The Cassia Life

Good Reasons to Write Your own Obituary

It’s much more common, of course, to wait until you’ve left life behind and by default bequeathed the obit writing task to family members.

But the trend is toward writing your own final life summary, your obituary.  I asked my support group of men if they were favorable or negative towards writing their own. Of the nine men, seven hands went up on yes, two on no.

If you decide for do-it-yourself, do include the standard categories of information recommended by funeral directors and the Minneapolis StarTribune newspaper:

  • Your full name, age, city, and date of death.
  • Family members who preceded you in death.
  •  Family members surviving you (still living).
  • Visitation information (day, time, location).
  • Service information (day, time, location).
  • Interment information.
  • Memorial preferences, if any.

That’s the basics. Also important, however, in writing any obituary, your own in advance or for any other person, the author should write with flair, with creativity. This lead sentence in a recently-published obit gets my attention:

“(name) danced out of our conscious, visible world into the mystery of beyond, unafraid.  She introduced herself as a dancer, and was.”

Later in the obituary her dance group leader remarked, “(name) is the dancer who was always twirling and laughing. She had so much love for life. She showered us all.” 

And consider how much suitable information about yourself that only you know and therefore only you can write. Here are some examples:

  • Military service: Rank achieved, where you served, experiences that you want to relate. It’s worth noting that a published obituary is a permanent record. The newspaper that you publish in graduates from ink on paper to permanent small size film.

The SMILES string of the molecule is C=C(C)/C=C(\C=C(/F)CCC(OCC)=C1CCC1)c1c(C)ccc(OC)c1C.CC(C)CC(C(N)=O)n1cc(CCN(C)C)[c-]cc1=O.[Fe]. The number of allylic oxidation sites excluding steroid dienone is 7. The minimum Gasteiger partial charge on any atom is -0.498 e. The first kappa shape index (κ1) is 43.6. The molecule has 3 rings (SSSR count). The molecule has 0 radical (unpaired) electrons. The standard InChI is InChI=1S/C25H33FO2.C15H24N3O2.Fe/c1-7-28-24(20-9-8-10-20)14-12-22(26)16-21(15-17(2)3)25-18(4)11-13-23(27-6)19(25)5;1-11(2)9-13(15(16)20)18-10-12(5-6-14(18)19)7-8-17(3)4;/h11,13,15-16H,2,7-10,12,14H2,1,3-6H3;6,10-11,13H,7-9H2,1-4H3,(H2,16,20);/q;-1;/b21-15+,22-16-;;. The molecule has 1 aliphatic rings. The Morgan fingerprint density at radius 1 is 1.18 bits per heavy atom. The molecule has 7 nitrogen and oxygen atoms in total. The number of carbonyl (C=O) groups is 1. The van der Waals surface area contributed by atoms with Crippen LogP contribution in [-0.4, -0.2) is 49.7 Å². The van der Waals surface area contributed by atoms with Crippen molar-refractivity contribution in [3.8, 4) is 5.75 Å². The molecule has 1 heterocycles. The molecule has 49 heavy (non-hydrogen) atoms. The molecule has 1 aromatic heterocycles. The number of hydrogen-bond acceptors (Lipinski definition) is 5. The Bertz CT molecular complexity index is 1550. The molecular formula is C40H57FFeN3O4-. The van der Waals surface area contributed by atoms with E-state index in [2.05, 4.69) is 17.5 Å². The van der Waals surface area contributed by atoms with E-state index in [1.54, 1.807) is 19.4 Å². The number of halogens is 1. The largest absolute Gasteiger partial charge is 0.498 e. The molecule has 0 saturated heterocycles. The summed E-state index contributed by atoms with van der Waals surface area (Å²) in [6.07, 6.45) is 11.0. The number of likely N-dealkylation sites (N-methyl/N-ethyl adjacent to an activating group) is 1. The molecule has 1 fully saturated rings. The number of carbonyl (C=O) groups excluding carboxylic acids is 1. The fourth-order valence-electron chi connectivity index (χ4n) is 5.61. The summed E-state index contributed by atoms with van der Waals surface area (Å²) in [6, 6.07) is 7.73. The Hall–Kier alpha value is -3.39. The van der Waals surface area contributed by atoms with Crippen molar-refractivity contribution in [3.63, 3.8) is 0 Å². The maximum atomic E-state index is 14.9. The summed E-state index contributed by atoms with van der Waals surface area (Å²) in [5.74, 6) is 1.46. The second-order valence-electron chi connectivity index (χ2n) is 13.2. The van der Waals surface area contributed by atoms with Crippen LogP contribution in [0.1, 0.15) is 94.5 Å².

• Your career. Perhaps you were employed short term by a famous person or company or by the government in a job that had to be kept secret then but no longer is.
  • The civic and church volunteer input you made that friends and family knew about but have now forgotten.
  • Getting fired. If so, you might want to relate that you were fired once and that you gained valuable experience from it.

Getting around to writing about yourself can take some time. So take some time. Individual writing techniques vary. Practice-write, write/edit, or write/toss/rewrite.

One morning while working on this blog I felt the need for a break. Leaving my desk, I walked down the hall to the other wing of my apartment building floor and knocked on the door of a friend, Oliver K. Olson, age 94.

Oliver had Covid-19 but survived and now is ok. I asked if he had considered writing his own obituary, and he replied, “I already have! My nephew has it and will circulate copies when I’m gone.”

What was the value of writing it yourself? I asked. “I could include what I wanted to,” he replied, “I mentioned my Martin Luther book, Matthias Placius and the Survival of Luther’s Reform.

”My second volume is written and will be published soon, now that the pandemic is nearly over,” remarked Olson.

(Next blog: Planning Your Memorial Service (Funeral).

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